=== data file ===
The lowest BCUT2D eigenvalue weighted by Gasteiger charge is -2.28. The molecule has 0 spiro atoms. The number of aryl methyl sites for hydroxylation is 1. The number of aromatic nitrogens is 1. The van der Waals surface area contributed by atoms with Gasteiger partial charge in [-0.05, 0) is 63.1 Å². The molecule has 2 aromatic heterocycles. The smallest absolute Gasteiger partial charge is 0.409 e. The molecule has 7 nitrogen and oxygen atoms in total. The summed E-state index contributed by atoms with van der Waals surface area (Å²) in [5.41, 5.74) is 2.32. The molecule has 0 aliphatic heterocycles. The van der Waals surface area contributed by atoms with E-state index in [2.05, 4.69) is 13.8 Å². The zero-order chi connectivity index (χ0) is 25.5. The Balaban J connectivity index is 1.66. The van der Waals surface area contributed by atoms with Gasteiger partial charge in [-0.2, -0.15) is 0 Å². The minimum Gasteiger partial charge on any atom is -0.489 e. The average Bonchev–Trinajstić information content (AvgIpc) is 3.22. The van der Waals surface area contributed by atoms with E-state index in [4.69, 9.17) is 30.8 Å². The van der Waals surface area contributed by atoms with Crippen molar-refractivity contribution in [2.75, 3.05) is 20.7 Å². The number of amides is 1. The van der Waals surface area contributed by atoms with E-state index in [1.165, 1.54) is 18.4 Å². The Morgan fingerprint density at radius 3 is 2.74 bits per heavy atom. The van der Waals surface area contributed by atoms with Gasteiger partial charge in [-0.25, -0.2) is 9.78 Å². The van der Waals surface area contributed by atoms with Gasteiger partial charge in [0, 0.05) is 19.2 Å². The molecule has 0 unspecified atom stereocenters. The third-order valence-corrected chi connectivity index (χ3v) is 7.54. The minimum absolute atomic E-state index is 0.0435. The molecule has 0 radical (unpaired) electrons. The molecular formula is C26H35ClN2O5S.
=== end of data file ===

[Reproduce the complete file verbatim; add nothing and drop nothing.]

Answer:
The lowest BCUT2D eigenvalue weighted by Gasteiger charge is -2.28. The molecule has 0 spiro atoms. The number of aryl methyl sites for hydroxylation is 1. The number of aromatic nitrogens is 1. The van der Waals surface area contributed by atoms with Gasteiger partial charge in [-0.05, 0) is 63.1 Å². The molecule has 2 aromatic heterocycles. The smallest absolute Gasteiger partial charge is 0.409 e. The molecule has 7 nitrogen and oxygen atoms in total. The summed E-state index contributed by atoms with van der Waals surface area (Å²) in [5.41, 5.74) is 2.32. The molecule has 0 aliphatic heterocycles. The van der Waals surface area contributed by atoms with E-state index in [2.05, 4.69) is 13.8 Å². The zero-order chi connectivity index (χ0) is 25.5. The Balaban J connectivity index is 1.66. The van der Waals surface area contributed by atoms with Gasteiger partial charge in [-0.2, -0.15) is 0 Å². The minimum Gasteiger partial charge on any atom is -0.489 e. The average Bonchev–Trinajstić information content (AvgIpc) is 3.22. The van der Waals surface area contributed by atoms with E-state index in [4.69, 9.17) is 30.8 Å². The van der Waals surface area contributed by atoms with Crippen molar-refractivity contribution in [2.75, 3.05) is 20.7 Å². The number of amides is 1. The van der Waals surface area contributed by atoms with E-state index in [1.165, 1.54) is 18.4 Å². The Morgan fingerprint density at radius 3 is 2.74 bits per heavy atom. The van der Waals surface area contributed by atoms with Gasteiger partial charge in [-0.25, -0.2) is 9.78 Å². The van der Waals surface area contributed by atoms with Gasteiger partial charge in [0, 0.05) is 19.2 Å². The molecule has 0 unspecified atom stereocenters. The third-order valence-corrected chi connectivity index (χ3v) is 7.54. The minimum absolute atomic E-state index is 0.0435. The molecule has 0 radical (unpaired) electrons. The molecular formula is C26H35ClN2O5S.